Tuesday, March 1, 2011

Writers - Don't Become Technologically Weakened

I was thinking about this yesterday as I was fighting with one more element of technology to supposedly "make my life easier." Hrummph! There was no making things easier. The technology simply was slowing me down. In any case, I was thinking about this when it comes to writing. Modern day authors are always spending countless hours, not to mention unbelieveable amounts of money on technology, just to make their writing better. In the end, in my honest opinion, the writing really hasn't gotten better, and, dare I say it, maybe it has gone down hill.

Take grammar checkers. We all seem to think that we don't really need to learn grammar because our grammar checkers will fix it all. The funny part is that the majority of you writers out there have no idea that your grammar checkers are not doing all that you think. When I was in Fresno at the Yosemite RWA writers chapter, we were talking about this. The majority of the writers didn't know that they were missing over 80% of the items in their writing because their grammar checker wasn't looking for the items. And for all these years, they relied on that grammar.

You don't need the lastest iPad, the newest software, or word recognition software. No, you don't need to be on Twitter, Facebook, MySpace and all of the other social network sites. And no, you don't need to spend hours and money creating a video book trailer to improve as a writer. It takes intelligence. It takes creativity and yes, it takes a lot of hardwork. There are no technological shortcuts.

For a week, just as a practice, make a conscious effort to return to the writing basics. I dare you. Pull out a legal pad and a pen. No pencils because if you make a mistake, I don't want you to erase. I want to see a real rough draft. You might be amazed at the quality of the writing.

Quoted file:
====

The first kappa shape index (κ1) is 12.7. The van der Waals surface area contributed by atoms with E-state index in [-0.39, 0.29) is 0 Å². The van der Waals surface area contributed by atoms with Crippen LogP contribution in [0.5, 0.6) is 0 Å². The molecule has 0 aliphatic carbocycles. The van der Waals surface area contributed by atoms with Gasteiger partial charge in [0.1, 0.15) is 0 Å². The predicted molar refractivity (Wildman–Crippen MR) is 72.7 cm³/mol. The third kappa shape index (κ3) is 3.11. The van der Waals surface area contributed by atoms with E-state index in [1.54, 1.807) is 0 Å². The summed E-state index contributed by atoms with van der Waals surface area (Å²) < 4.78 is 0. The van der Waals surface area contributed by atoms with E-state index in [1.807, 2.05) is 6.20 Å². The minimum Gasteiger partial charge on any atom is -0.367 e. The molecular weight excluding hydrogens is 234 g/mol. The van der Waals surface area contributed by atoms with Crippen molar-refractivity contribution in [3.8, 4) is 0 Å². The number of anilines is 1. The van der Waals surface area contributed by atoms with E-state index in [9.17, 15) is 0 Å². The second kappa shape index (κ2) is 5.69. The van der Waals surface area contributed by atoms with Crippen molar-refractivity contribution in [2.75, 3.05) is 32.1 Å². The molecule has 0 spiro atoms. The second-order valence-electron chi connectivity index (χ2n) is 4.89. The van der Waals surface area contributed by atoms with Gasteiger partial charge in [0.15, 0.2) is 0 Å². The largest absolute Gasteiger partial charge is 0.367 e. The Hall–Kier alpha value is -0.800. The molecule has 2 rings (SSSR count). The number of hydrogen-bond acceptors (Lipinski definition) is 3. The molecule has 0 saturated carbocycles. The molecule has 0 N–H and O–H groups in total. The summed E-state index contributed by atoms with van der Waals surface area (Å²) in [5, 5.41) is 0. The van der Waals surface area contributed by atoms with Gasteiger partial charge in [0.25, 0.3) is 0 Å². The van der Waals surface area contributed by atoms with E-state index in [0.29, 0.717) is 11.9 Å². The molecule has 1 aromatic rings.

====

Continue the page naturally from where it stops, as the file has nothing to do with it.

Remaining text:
1. I do this every so often because I feel differently creative when I pick up a notepad. It helps me get past sticking points, but I also spend a lot of time writing on the computer because eventually it will all need to be typed in and it's just easier if it starts there.

  2. Thank you Thank you Thank you for this post, Scott. The old saying goes -- the pen is mightier than the sword. And the gadgets and apps that go with them. I've always written the first draft with pen and paper. And when I transfer it to Word, I always find and catch most of my mistakes. Without grammar check. But it is handy when I forget the difference between that and which.

  3. Something that always makes me cringe is hearing someone say (and I've heard it many times) "I can't start writing this novel until I find some good writing software."

    I think you've said it well, and thanks for the reminder that there's nothing wrong with a good old fashioned notebook. (the paper kind, not the electronic kind).

  4. I sympathize with your technology issue.

    I wrote my first story with pen and paper, and I will revert to that if I need to regain focus. Ever have that moment where you've typed and reread and asked yourself, what the heck did I just write? Paper helps the edit. It's also a great way to outline a story and get to know your characters.

    As for the grammar check, it's useless. I'd get rapped on the knuckles by all my old English teachers. I reread everything several times before sending it out. At least I'll know that any mistakes are mine and not my computer's.

  5. I just got word and it likes to tell me all the time that 'its' is wrong and likes to insist I need to change it to it's when I know that rule and I know how to tell.
    Grammar checkers are useful but they aren't foolproof, you still need to consider what you're writing.
    (FYI I know I'm terrible at grammar too and need help.)

  6. I write everything by hand first in my notebooks. Then, I type the day's writing. I've done this for each of my novels and am currently on my fourth. As for grammar, nothing compares to Strunk and White's Elements of Style .

  7. Sometimes I write in a journal just to avoid seeing those squiggly green lines beneath my words. Yes, MS Word, I know it's a sentence fragment, and no, I won't consider rephrasing. It's prose. It's creative fiction. There will be some of that, and it's OK.